Her average class size in Iringa was 60, but she had a class of 90 students. She taught students with dyslexia, and learned braille so she could provide supplemental materials to a student who was blind.

Ferry and another teacher, Meja Kibiki, who was also a father and farmer, taught health and life skills and now the youths can practice the skills on their own.

“I was so proud to be part of it,” Ferry said. “In developing countries, education is the most influential component. My goal was to show kids that they can do anything. I like to say I’m not teaching students — I’m teaching people.”

An animated, hazel-eyed, brown haired woman who is just shy of 6 feet tall, Ferry said she loved her students. She taught them about options — that they could stay in the village and be farmers, or they could choose to move out of the village.”

“I did my best to positively impact kids. That’s what I’d already been doing my whole life as a teacher. In the Peace Corps, I taught English, but I also taught what it is to be an American. I’m a minority group; I’m a woman. I tried to set a good example for my female students and obtain respect from my male students.”

She said teachers in Tanzania are strict and a typical teacher-student relationship does not involve friendship, which she and her students shared.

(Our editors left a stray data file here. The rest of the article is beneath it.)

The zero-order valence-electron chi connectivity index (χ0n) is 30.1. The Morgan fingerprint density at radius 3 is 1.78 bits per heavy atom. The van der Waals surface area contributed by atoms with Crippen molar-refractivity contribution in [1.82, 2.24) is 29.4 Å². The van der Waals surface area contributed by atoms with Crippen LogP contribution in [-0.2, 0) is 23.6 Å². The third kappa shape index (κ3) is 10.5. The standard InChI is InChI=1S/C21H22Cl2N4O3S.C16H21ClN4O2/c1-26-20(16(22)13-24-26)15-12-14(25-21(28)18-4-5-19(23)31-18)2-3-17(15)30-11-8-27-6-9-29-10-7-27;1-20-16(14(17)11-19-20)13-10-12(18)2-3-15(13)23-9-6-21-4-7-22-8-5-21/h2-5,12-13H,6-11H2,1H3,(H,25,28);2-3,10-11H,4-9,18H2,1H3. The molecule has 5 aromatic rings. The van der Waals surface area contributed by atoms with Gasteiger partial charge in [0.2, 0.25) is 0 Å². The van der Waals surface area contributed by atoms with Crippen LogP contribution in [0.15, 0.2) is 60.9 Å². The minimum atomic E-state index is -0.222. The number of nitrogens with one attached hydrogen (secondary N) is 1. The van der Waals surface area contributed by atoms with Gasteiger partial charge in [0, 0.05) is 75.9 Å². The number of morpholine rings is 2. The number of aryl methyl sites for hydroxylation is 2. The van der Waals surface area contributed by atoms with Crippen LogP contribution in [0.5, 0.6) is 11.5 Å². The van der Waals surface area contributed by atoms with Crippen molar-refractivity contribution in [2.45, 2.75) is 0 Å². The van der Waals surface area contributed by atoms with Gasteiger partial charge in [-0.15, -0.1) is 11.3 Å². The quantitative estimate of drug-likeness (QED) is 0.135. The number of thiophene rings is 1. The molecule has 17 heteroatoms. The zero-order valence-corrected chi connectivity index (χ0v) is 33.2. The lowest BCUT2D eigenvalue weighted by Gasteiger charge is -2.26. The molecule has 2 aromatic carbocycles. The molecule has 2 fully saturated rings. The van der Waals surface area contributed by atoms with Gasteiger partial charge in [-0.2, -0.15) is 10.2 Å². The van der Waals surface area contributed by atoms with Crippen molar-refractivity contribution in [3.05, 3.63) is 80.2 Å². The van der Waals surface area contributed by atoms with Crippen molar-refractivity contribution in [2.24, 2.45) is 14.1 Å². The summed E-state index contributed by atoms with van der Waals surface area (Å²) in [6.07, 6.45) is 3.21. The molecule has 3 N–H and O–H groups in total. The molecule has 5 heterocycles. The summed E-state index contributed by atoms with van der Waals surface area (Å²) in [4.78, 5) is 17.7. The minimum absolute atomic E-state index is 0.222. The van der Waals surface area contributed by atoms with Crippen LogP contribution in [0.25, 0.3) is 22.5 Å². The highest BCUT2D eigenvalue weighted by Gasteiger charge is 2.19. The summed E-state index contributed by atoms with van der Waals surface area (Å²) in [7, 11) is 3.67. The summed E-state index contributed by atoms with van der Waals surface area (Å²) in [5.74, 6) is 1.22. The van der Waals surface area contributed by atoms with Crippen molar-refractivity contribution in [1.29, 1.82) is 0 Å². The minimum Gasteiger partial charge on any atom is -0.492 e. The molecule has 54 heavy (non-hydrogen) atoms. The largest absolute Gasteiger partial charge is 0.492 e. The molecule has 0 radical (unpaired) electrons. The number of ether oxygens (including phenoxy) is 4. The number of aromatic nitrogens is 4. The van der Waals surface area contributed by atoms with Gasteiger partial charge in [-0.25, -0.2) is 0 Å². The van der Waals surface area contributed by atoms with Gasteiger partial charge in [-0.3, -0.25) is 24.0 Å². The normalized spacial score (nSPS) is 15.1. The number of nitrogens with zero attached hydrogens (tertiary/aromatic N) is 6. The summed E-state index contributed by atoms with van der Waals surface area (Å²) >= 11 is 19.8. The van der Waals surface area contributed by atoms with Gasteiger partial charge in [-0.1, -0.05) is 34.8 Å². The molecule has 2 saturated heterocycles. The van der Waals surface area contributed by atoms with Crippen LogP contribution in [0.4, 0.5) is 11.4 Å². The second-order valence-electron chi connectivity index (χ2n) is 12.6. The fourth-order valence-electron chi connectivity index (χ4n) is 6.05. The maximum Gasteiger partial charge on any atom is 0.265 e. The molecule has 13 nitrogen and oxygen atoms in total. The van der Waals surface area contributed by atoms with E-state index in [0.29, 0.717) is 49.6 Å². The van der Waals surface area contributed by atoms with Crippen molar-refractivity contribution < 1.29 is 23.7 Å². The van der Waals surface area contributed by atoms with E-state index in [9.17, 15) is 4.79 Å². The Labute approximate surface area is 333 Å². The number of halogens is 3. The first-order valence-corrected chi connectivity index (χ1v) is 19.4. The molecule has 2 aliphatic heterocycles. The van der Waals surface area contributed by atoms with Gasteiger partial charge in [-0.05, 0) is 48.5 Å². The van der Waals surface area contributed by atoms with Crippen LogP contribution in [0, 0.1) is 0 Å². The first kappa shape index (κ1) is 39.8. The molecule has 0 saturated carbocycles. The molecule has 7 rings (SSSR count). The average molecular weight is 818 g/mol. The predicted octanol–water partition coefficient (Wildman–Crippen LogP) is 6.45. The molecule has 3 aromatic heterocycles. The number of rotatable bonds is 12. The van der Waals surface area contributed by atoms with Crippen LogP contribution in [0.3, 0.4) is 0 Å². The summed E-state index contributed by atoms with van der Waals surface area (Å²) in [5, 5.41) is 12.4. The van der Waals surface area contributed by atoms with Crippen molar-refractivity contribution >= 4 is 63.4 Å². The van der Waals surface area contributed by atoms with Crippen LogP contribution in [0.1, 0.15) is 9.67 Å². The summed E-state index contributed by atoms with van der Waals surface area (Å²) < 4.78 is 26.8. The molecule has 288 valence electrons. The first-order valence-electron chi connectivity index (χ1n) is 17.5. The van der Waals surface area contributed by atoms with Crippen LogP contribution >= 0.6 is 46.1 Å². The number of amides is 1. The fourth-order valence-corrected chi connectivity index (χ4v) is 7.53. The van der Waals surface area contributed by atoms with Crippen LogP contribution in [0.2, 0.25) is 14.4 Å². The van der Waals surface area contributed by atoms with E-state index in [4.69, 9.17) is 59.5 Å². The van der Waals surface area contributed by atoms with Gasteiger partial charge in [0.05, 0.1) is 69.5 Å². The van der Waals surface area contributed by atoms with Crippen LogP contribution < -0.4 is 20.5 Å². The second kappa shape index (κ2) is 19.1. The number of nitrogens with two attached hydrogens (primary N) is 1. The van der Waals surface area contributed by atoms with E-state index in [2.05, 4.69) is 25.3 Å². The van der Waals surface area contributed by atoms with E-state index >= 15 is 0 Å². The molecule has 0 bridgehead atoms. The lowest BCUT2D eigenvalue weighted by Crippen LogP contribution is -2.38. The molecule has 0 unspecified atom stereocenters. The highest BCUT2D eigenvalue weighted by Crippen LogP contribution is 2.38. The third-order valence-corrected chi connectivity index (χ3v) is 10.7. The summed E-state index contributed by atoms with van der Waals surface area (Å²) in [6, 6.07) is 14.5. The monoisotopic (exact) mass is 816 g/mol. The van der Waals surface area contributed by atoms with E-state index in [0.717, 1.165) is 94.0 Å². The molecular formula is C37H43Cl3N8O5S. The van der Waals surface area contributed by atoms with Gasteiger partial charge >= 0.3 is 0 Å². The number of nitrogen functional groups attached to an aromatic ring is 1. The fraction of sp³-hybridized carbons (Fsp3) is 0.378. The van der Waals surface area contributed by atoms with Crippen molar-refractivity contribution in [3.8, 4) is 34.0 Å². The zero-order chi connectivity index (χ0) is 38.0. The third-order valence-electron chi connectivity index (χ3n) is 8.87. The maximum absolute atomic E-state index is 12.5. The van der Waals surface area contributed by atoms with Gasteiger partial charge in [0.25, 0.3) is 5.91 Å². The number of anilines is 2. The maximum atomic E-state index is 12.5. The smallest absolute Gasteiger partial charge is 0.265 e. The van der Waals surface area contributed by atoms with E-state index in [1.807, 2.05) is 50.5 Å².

“I hope my students always remember that I loved them and I cared about them as people — that they were safe in my classroom — that I would never hurt them.”

Ferry learned during her two years in Tanzania that the Peace Corps is the best method of foreign aid, she said. It was hard for her to see missionaries and other volunteers come and go with school supplies and food and sometimes help build a house, while she was trying to create sustainable change and form genuine relationships while being immersed in the culture.

Elizabeth Ferry, of Winslow, served with the Peace Corps in Tanzania. Photo by Amy Calder

Such short-term volunteer-ism can be done well, but does not allow for complete understanding, she said.

“You can’t get to know a community in an authentic way and you certainly can’t understand the culture,” she said.

Since returning to the U.S., Ferry, the daughter of John and Beth Ferry, of Winslow, has been visiting schools to teach students about Tanzania. She welcomes the opportunity to visit more classrooms.

“Being able to re-live my experience with American students — nothing will make me happier at this point,” she said.

Meanwhile, she is re-acclimating to American life, excited that she is back in Farmington, a community she loves.

She said being in the Peace Corps sparked her interest in learning more about foods, languages, cultures — and people.

“I learned how much we Americans don’t know that we don’t know,” she said. “I hope to provide a new perspective to my students and encourage them to be more open-minded and aware of all diversity in this wonderful world. I hope to model small, but meaningful things. Appreciating tap water and hot showers. Being patient in traffic jams or electricity outages. And most importantly, continuing to put kindness, silliness and peace on the top of my priority list.”

Amy Calder has been a Morning Sentinel reporter 30 years. Her column appears here Mondays. She may be reached at [email protected]. For previous Reporting Aside columns, go to centralmaine.com.